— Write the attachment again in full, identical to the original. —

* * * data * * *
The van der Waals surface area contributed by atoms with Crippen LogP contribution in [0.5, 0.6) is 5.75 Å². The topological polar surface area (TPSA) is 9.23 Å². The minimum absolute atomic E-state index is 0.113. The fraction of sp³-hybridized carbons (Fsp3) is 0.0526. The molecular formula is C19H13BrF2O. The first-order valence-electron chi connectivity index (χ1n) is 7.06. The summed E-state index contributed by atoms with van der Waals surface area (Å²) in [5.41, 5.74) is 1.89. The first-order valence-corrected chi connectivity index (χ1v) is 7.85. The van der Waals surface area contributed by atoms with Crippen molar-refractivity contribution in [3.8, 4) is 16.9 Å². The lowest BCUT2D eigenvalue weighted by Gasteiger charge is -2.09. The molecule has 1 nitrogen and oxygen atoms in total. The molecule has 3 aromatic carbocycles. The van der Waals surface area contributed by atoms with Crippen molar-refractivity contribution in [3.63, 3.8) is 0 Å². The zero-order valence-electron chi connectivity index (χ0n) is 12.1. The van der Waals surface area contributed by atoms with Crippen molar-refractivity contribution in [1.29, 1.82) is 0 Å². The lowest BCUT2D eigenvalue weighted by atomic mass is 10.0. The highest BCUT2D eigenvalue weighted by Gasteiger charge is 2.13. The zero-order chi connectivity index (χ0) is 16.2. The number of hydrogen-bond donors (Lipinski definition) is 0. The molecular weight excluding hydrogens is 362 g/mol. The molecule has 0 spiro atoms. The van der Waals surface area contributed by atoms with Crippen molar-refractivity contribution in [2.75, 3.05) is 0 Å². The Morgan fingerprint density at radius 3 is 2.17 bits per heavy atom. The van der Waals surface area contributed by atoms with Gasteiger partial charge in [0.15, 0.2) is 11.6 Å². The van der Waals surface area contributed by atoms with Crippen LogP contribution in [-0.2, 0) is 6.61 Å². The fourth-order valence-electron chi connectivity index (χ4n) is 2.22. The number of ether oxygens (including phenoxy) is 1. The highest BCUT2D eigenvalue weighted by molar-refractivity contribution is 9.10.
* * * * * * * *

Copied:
The van der Waals surface area contributed by atoms with Crippen LogP contribution in [0.5, 0.6) is 5.75 Å². The topological polar surface area (TPSA) is 9.23 Å². The minimum absolute atomic E-state index is 0.113. The fraction of sp³-hybridized carbons (Fsp3) is 0.0526. The molecular formula is C19H13BrF2O. The first-order valence-electron chi connectivity index (χ1n) is 7.06. The summed E-state index contributed by atoms with van der Waals surface area (Å²) in [5.41, 5.74) is 1.89. The first-order valence-corrected chi connectivity index (χ1v) is 7.85. The van der Waals surface area contributed by atoms with Crippen molar-refractivity contribution in [3.8, 4) is 16.9 Å². The lowest BCUT2D eigenvalue weighted by Gasteiger charge is -2.09. The molecule has 1 nitrogen and oxygen atoms in total. The molecule has 3 aromatic carbocycles. The van der Waals surface area contributed by atoms with Crippen molar-refractivity contribution in [3.63, 3.8) is 0 Å². The zero-order valence-electron chi connectivity index (χ0n) is 12.1. The van der Waals surface area contributed by atoms with Crippen molar-refractivity contribution in [1.29, 1.82) is 0 Å². The lowest BCUT2D eigenvalue weighted by atomic mass is 10.0. The highest BCUT2D eigenvalue weighted by Gasteiger charge is 2.13. The zero-order chi connectivity index (χ0) is 16.2. The number of hydrogen-bond donors (Lipinski definition) is 0. The molecular weight excluding hydrogens is 362 g/mol. The molecule has 0 spiro atoms. The van der Waals surface area contributed by atoms with Crippen molar-refractivity contribution in [2.75, 3.05) is 0 Å². The Morgan fingerprint density at radius 3 is 2.17 bits per heavy atom. The van der Waals surface area contributed by atoms with Gasteiger partial charge in [0.15, 0.2) is 11.6 Å². The van der Waals surface area contributed by atoms with Crippen LogP contribution in [-0.2, 0) is 6.61 Å². The fourth-order valence-electron chi connectivity index (χ4n) is 2.22. The number of ether oxygens (including phenoxy) is 1. The highest BCUT2D eigenvalue weighted by molar-refractivity contribution is 9.10.